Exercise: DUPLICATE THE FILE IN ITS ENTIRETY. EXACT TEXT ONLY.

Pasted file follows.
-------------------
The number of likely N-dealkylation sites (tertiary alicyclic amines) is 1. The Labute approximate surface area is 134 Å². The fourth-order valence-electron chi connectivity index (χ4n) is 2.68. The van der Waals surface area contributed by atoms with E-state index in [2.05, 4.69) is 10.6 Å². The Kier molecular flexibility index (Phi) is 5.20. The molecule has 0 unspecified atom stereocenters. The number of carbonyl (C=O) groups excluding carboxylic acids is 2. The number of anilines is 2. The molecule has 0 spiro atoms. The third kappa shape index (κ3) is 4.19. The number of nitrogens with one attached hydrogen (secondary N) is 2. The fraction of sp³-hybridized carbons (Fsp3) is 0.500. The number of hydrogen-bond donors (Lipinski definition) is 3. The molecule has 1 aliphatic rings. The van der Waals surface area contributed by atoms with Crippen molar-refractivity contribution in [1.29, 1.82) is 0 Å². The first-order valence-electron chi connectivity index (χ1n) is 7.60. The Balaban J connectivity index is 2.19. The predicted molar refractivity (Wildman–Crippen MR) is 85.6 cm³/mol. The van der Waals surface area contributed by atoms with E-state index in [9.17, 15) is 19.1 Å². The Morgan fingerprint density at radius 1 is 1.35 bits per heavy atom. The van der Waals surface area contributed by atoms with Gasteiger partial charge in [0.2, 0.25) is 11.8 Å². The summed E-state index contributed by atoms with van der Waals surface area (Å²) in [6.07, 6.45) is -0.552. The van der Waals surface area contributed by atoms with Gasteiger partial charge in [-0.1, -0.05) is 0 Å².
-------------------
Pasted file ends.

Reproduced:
The number of likely N-dealkylation sites (tertiary alicyclic amines) is 1. The Labute approximate surface area is 134 Å². The fourth-order valence-electron chi connectivity index (χ4n) is 2.68. The van der Waals surface area contributed by atoms with E-state index in [2.05, 4.69) is 10.6 Å². The Kier molecular flexibility index (Phi) is 5.20. The molecule has 0 unspecified atom stereocenters. The number of carbonyl (C=O) groups excluding carboxylic acids is 2. The number of anilines is 2. The molecule has 0 spiro atoms. The third kappa shape index (κ3) is 4.19. The number of nitrogens with one attached hydrogen (secondary N) is 2. The fraction of sp³-hybridized carbons (Fsp3) is 0.500. The number of hydrogen-bond donors (Lipinski definition) is 3. The molecule has 1 aliphatic rings. The van der Waals surface area contributed by atoms with Crippen molar-refractivity contribution in [1.29, 1.82) is 0 Å². The first-order valence-electron chi connectivity index (χ1n) is 7.60. The Balaban J connectivity index is 2.19. The predicted molar refractivity (Wildman–Crippen MR) is 85.6 cm³/mol. The van der Waals surface area contributed by atoms with E-state index in [9.17, 15) is 19.1 Å². The Morgan fingerprint density at radius 1 is 1.35 bits per heavy atom. The van der Waals surface area contributed by atoms with Gasteiger partial charge in [0.2, 0.25) is 11.8 Å². The summed E-state index contributed by atoms with van der Waals surface area (Å²) in [6.07, 6.45) is -0.552. The van der Waals surface area contributed by atoms with Gasteiger partial charge in [-0.1, -0.05) is 0 Å².